Four credit unions join forces to ‘cultivate’ a special loan package for local farmers

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Four credit unions join forces to ‘cultivate’ a special loan package for local farmers


Ear to the Ground presenter Darragh McCullough will launch the ‘Cultivate’ scheme at the Corrin Marts Complex next Tuesday
Ear to the Ground presenter Darragh McCullough will launch the ‘Cultivate’ scheme at the Corrin Marts Complex next Tuesday

Four Cork credit unions have joined forces to pilot an innovative new lending scheme offering specific finance packages to members of the farming community operating across the wider north Cork area.

Aptly called ‘Cultivate’, the scheme, which is being operated by the Mallow, Mitchelstown, Synergy (Fermoy) and Youghal credit unions, is modelled on a similar project that has been operating in Galway for the past year. 

The Cork pilot aims to repeat the success of that particular scheme, which has issued loans worth more than €7 million to farmers in Galway and Clare over the past 12-months. 

Spokesperson for the Cork scheme Ciara Fitzgerald, marketing and business development officer with Mallow Credit Union, said the group had identified farming as a particularly important sector to the economy and, with that in mind, had put together a definitive package of loans for farmers. 

“In addition to generating income inside the farm gate, farming is also very much in the lifeblood of the rural community, with each euro earned by farmers having a multiplier effect in the rural economy,” said Ms Fitzgerald.

The four Cork credit unions have been collaborating on the scheme, which will be launched next Tuesday evening at the Corrin Marts complex in Fermoy by Martin Stapleton, chair of the IFA Business Committee and ‘Ear to the Ground’ presenter Darragh McCullough, for the past 12-months. 

This included a consultation process with stakeholders and the setting up of a focus group by the IFA.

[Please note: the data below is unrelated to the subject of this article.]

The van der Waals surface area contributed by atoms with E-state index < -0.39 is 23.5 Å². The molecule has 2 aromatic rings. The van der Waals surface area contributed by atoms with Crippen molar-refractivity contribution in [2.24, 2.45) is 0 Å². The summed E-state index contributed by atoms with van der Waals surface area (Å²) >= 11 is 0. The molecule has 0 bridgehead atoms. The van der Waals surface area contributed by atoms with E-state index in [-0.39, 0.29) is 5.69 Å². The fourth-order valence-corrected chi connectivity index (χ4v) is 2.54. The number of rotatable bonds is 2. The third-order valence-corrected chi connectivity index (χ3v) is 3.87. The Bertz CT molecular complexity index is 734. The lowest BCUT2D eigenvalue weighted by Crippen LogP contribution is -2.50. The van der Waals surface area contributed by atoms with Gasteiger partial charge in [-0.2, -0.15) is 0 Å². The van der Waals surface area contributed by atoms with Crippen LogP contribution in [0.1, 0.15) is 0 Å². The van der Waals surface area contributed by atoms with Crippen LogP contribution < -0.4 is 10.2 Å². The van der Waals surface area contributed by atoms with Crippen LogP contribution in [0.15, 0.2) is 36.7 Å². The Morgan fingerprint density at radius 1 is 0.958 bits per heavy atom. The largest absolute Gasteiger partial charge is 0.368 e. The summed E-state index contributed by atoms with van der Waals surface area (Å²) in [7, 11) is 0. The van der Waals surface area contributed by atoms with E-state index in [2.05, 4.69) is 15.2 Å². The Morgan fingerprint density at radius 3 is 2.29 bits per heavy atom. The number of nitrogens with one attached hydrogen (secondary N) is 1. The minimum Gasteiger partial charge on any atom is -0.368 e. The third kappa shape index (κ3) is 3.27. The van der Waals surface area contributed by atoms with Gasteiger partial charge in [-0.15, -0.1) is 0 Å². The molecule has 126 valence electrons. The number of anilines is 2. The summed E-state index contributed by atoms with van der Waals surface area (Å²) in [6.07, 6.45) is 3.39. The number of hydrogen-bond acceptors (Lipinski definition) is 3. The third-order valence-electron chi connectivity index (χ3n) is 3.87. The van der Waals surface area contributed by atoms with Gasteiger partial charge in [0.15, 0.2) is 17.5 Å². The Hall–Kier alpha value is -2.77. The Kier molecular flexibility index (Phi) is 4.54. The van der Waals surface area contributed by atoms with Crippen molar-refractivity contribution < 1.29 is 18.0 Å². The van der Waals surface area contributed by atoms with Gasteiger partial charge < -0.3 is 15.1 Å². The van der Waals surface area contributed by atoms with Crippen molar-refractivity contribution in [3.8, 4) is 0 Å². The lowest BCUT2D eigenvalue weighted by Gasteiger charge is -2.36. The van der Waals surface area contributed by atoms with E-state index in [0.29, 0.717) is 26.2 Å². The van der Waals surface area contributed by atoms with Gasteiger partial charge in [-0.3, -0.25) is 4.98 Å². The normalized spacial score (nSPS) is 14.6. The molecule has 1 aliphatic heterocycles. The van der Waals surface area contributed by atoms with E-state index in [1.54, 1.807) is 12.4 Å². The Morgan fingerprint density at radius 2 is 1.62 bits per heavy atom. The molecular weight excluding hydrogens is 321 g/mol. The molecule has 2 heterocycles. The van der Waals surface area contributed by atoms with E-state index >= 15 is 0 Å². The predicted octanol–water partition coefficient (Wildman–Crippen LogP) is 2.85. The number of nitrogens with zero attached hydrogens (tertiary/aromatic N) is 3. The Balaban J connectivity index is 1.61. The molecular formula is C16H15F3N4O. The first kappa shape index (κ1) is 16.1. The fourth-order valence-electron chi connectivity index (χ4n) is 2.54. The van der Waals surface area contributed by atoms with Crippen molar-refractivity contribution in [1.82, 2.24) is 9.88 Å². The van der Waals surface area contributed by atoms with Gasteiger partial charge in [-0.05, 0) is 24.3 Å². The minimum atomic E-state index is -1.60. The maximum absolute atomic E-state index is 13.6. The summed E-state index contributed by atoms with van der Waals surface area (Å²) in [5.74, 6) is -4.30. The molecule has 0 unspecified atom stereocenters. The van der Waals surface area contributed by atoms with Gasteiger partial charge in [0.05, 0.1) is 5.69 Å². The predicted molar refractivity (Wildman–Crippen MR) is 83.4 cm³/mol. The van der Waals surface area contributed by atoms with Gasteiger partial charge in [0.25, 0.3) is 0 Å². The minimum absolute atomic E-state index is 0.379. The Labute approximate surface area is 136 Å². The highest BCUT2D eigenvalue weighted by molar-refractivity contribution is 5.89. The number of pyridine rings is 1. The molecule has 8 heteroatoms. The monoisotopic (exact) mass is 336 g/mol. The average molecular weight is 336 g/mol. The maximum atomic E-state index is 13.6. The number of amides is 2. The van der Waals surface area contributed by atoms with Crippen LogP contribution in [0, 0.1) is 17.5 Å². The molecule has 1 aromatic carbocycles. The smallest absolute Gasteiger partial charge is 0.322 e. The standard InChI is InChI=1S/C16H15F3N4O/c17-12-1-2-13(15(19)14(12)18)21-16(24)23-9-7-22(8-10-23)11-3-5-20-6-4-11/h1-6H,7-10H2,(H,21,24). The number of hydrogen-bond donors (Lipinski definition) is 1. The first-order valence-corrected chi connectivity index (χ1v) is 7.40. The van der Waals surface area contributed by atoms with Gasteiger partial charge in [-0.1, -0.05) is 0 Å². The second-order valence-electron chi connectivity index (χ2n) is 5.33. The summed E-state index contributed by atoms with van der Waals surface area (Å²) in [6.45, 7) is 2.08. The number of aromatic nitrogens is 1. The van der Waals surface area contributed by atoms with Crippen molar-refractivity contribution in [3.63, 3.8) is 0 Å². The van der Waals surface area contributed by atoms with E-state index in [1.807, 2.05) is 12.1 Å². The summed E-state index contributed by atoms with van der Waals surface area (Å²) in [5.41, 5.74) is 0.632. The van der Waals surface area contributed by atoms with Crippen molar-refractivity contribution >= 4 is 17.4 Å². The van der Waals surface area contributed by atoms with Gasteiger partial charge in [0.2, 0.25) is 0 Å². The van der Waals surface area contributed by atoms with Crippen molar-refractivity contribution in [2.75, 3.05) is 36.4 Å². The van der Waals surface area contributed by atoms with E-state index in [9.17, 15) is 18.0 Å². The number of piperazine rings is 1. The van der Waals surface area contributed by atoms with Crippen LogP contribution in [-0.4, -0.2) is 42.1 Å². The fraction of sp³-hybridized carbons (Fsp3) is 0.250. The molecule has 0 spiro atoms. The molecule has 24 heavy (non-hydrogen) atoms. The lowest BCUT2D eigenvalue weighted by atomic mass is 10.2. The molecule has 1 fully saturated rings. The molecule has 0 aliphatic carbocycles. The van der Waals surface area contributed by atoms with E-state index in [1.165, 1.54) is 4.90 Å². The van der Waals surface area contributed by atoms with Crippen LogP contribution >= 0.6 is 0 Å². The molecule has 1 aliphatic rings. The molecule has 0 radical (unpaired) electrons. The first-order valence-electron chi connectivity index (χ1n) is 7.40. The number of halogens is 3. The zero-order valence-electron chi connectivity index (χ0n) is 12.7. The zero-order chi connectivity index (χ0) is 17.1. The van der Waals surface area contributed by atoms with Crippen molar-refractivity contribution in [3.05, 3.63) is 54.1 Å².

“The feedback from this consultation and detailed market research has been invaluable in identifying the real needs of farmers. They value the face to face relationship banking and the personal touch of credit unions, where a farmer can come in and discuss his or her proposal,” said Ms Fitzgerald.

“They value a speedy loan application process and the fact that no security may be required for the loan. Competitive interest rates are obviously important due to the nature of cash flow on a farm and flexible repayment options are also a key factor in the success of the Cultivate product.”

It offers loans of up to €50,000 for a variety of purposes including livestock purchase, farm development and buying farm machinery purchase. Start up finance for young trained entrants to farming will also feature in the loan package, with the terms of loans up to seven years. 

“Farmers want to deal with people who have a knowledge of agriculture and understand farming. With this in mind credit union farm loan officers are completing an intensive Farm and Finance Training course organised by Teagasc and Pallaskenry Agricultural College,” said Ms Fitzgerald. 

For more information visit: www.cultivate-cu.ie or drop into any of the Mallow CU branches in Mallow, Ballydaheen, Broadford, Buttevant, Charleville, Doneraile, Dromcollogher, Millstreet or speak to the Mitchelstown, Synergy and  Youghal Credit Unions.

Corkman